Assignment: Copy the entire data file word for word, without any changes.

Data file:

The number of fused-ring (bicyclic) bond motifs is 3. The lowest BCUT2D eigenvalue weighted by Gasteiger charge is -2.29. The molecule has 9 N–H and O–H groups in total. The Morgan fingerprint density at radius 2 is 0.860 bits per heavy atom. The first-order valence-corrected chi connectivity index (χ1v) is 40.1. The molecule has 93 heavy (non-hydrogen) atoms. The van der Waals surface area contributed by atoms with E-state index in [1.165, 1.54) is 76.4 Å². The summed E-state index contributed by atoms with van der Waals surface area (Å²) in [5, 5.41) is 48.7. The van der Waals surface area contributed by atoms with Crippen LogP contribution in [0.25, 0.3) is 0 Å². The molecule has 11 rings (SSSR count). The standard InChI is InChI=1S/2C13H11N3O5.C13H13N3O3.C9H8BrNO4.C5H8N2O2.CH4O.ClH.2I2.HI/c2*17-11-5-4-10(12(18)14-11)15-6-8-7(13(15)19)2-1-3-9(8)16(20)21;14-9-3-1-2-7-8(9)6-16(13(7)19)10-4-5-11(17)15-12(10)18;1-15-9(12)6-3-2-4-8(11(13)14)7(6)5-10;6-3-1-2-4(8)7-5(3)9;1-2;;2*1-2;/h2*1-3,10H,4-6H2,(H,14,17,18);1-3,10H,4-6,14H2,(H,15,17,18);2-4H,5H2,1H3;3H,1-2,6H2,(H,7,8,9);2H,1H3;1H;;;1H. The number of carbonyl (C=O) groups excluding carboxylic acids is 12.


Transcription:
The number of fused-ring (bicyclic) bond motifs is 3. The lowest BCUT2D eigenvalue weighted by Gasteiger charge is -2.29. The molecule has 9 N–H and O–H groups in total. The Morgan fingerprint density at radius 2 is 0.860 bits per heavy atom. The first-order valence-corrected chi connectivity index (χ1v) is 40.1. The molecule has 93 heavy (non-hydrogen) atoms. The van der Waals surface area contributed by atoms with E-state index in [1.165, 1.54) is 76.4 Å². The summed E-state index contributed by atoms with van der Waals surface area (Å²) in [5, 5.41) is 48.7. The van der Waals surface area contributed by atoms with Crippen LogP contribution in [0.25, 0.3) is 0 Å². The molecule has 11 rings (SSSR count). The standard InChI is InChI=1S/2C13H11N3O5.C13H13N3O3.C9H8BrNO4.C5H8N2O2.CH4O.ClH.2I2.HI/c2*17-11-5-4-10(12(18)14-11)15-6-8-7(13(15)19)2-1-3-9(8)16(20)21;14-9-3-1-2-7-8(9)6-16(13(7)19)10-4-5-11(17)15-12(10)18;1-15-9(12)6-3-2-4-8(11(13)14)7(6)5-10;6-3-1-2-4(8)7-5(3)9;1-2;;2*1-2;/h2*1-3,10H,4-6H2,(H,14,17,18);1-3,10H,4-6,14H2,(H,15,17,18);2-4H,5H2,1H3;3H,1-2,6H2,(H,7,8,9);2H,1H3;1H;;;1H. The number of carbonyl (C=O) groups excluding carboxylic acids is 12.